Parents

Los Angeles mom paints car in search of kidney donor to save daughter's life

After years of patiently waiting for her daughter to receive a kidney, Karol Franks decided on a different method to get her message across.

"Daughter needs kidney type O," Karol wrote on the back of the family's car, along with her email address.

Courtesy of Karol Franks

Jenna Franks, from Pasadena, California, was diagnosed with kidney failure at 14 years old. Now, at 29, she uses dialysis daily.

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"My life pretty much revolves around my illness," Jenna told NBC News.

Karol spends much of her time in a donor search group on Facebook, where she connects with other families going through similar struggles. A couple months back, she got the idea to paint her car from another member of the group.

"I didn't know how it would work for those in small towns, but we live in Los Angeles with thousands of people on the road, so we figured we'd give it a shot," Karol told TODAY.com.

She went to get paint at Wal-Mart and painted the back of her husband's and son's cars. They haven't found a donor from it yet, but they've received a couple leads.

After a day trip to Orange County last week, they returned home to an email from a man who had seen their car on the highway. He's already in the process of donating his kidney, but if it doesn't work out with that patient, he promised to donate it to Jenna instead.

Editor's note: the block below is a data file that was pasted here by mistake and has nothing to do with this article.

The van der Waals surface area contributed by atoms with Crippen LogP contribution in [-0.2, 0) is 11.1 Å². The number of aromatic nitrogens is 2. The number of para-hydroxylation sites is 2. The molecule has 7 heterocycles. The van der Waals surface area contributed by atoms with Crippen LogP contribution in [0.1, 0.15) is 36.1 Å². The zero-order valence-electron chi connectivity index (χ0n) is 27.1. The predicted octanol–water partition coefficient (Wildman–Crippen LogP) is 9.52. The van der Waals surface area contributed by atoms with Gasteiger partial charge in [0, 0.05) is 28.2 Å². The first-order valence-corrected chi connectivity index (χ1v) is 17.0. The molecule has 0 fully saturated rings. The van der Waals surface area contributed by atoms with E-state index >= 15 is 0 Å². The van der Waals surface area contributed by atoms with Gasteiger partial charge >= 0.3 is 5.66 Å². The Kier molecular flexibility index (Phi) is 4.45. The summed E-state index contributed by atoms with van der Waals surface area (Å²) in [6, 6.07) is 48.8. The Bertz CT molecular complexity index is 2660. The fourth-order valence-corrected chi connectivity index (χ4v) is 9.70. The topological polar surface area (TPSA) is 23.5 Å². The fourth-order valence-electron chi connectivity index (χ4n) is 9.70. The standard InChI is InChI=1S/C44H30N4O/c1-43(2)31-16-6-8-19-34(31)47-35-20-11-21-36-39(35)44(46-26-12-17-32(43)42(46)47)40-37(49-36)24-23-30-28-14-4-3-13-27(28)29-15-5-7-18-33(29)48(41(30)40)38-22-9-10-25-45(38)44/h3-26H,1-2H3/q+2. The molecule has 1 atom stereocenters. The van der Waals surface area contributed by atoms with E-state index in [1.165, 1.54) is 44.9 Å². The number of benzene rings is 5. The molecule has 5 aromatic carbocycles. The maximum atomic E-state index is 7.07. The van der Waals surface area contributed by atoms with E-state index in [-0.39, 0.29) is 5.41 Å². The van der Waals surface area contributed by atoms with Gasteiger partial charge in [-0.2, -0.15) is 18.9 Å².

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"It seems like every time we get on the freeway we get responses from people," Karol said.

While driving to a baptism in Santa Monica last weekend, Tatum Bateman saw the Franks' car on the highway and tweeted a photo of it with the caption, "This honestly needs to go viral."

"I just thought it was a really great idea to spread the word," Bateman told NBC News.

The tweet has now been retweeted more than 9,000 times, and more than 25 people have stepped forward and gotten tested to see if they're a donor match.

RELATED: Dad's gift of kidney for son is testament to fatherly love

While Jenna's brother, Johnny Franks, was sitting in his car at a red light on his way to work last week, a kindhearted man came over and apologized for not being able to donate his kidney, but said that he still wanted to help his sister, so he handed Johnny $40.

Courtesy of Karol Franks

"Jenna never complains and just takes it day by day," Karol told TODAY.com. "This has taken over her entire life and we want more for her, which is why we're trying everything we can."

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